In the end, nothing was resolved; another meeting would be held later this month, but no date has yet been set. "This is such a politically charged issue," says Streitz. "I just don't get it; if community schools are supposed to be so good for kids and so good for neighborhoods, why doesn't every neighborhood have one? Why didn't they just do that in the first place? If every area had a good school, this wouldn't be happening now."
As much as anyone, Streitz says, he believes in the American dream of a quality education for all. But his kids shouldn't be put on a bus to do the work he sees as the district's and city's responsibility. So he plans to keep right on pushing, aware that people like him--white, educated, affluent, and persistent--tend to get what they want.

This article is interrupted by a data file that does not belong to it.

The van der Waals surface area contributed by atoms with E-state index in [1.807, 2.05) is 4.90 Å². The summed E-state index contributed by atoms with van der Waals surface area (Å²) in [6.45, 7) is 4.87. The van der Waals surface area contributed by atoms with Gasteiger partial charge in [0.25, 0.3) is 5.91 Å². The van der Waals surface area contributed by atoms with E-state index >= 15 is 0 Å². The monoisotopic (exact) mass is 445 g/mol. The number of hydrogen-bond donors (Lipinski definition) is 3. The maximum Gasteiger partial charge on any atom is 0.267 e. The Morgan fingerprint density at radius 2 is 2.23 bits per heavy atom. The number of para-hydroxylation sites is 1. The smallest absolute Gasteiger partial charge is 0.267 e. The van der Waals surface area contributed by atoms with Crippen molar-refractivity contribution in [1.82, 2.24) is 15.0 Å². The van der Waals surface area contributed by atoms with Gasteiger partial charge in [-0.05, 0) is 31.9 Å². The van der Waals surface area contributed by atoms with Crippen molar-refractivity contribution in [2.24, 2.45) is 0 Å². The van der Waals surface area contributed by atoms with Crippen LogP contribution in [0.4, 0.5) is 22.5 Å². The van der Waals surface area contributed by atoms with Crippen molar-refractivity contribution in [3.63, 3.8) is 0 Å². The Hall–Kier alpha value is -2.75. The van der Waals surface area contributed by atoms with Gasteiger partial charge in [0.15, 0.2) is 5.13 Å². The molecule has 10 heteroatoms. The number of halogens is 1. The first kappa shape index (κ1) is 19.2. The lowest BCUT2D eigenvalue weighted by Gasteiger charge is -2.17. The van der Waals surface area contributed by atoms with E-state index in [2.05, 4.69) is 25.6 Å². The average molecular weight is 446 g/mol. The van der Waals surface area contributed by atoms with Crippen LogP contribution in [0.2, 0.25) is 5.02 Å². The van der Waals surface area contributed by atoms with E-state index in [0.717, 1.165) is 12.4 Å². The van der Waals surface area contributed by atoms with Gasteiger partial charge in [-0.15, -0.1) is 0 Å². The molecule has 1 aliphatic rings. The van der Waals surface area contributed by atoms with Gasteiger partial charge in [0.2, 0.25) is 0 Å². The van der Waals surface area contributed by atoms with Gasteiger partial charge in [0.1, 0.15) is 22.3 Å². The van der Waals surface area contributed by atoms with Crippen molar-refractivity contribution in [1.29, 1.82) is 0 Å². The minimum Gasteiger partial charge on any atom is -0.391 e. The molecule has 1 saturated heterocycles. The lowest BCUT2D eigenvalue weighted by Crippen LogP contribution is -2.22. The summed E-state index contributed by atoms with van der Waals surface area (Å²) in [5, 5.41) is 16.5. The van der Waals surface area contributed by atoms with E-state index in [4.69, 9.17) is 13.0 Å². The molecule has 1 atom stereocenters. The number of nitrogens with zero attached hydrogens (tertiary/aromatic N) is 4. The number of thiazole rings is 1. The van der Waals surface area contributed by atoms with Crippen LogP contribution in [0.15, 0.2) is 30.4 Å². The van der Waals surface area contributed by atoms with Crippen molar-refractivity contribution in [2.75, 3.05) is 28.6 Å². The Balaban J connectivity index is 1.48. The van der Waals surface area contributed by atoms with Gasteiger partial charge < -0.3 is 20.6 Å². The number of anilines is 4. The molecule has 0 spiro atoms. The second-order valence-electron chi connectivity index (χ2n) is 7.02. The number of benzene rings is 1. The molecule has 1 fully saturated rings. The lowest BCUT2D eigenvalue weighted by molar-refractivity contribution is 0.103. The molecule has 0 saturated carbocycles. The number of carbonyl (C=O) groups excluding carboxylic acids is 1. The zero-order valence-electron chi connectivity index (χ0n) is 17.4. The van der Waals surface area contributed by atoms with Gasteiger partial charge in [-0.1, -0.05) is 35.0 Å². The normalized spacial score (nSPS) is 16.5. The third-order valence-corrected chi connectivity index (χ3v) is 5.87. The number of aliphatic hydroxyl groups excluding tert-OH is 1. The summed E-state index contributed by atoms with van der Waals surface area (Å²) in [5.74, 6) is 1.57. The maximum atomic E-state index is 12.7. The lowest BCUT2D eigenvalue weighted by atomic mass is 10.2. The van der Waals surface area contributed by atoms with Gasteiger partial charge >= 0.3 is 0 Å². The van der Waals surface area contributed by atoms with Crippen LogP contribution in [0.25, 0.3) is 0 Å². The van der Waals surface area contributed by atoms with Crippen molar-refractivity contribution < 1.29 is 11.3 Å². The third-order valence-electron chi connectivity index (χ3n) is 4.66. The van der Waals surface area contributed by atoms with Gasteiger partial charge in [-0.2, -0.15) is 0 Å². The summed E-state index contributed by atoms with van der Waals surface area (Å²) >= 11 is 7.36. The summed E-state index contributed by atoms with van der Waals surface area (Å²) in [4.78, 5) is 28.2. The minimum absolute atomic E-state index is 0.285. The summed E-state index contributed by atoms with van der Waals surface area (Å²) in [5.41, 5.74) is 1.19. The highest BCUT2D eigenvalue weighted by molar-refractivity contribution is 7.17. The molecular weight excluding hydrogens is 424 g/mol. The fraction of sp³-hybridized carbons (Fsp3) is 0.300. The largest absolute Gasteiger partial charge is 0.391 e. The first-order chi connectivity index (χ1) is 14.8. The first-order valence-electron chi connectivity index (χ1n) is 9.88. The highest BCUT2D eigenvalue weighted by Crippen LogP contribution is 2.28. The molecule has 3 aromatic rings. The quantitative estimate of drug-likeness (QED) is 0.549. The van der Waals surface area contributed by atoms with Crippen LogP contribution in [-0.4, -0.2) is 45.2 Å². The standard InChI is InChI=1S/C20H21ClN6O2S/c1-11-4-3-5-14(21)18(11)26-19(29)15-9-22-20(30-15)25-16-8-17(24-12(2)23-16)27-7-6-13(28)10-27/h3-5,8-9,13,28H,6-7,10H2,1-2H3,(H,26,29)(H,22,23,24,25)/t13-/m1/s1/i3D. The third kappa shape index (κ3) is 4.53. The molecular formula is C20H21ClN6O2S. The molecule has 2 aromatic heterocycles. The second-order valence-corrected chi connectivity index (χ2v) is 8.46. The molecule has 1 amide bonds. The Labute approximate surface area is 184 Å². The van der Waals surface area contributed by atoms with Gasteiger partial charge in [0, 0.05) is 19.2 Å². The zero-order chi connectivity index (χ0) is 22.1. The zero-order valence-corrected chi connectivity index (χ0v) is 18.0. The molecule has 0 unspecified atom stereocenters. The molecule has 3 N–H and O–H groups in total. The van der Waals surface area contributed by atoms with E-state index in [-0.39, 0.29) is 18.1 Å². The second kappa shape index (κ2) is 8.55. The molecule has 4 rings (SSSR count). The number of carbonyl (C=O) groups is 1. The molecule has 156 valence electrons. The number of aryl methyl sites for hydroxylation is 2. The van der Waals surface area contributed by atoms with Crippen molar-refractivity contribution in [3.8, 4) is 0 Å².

"Most people end up getting deep-sixed in this kind of highly political process, but that's not going to happen this time. They're listening to us because we are organized. And that's because we have the skills, money, and time to take time off from work if we have to and do this. Poor people can't afford to do that like we can."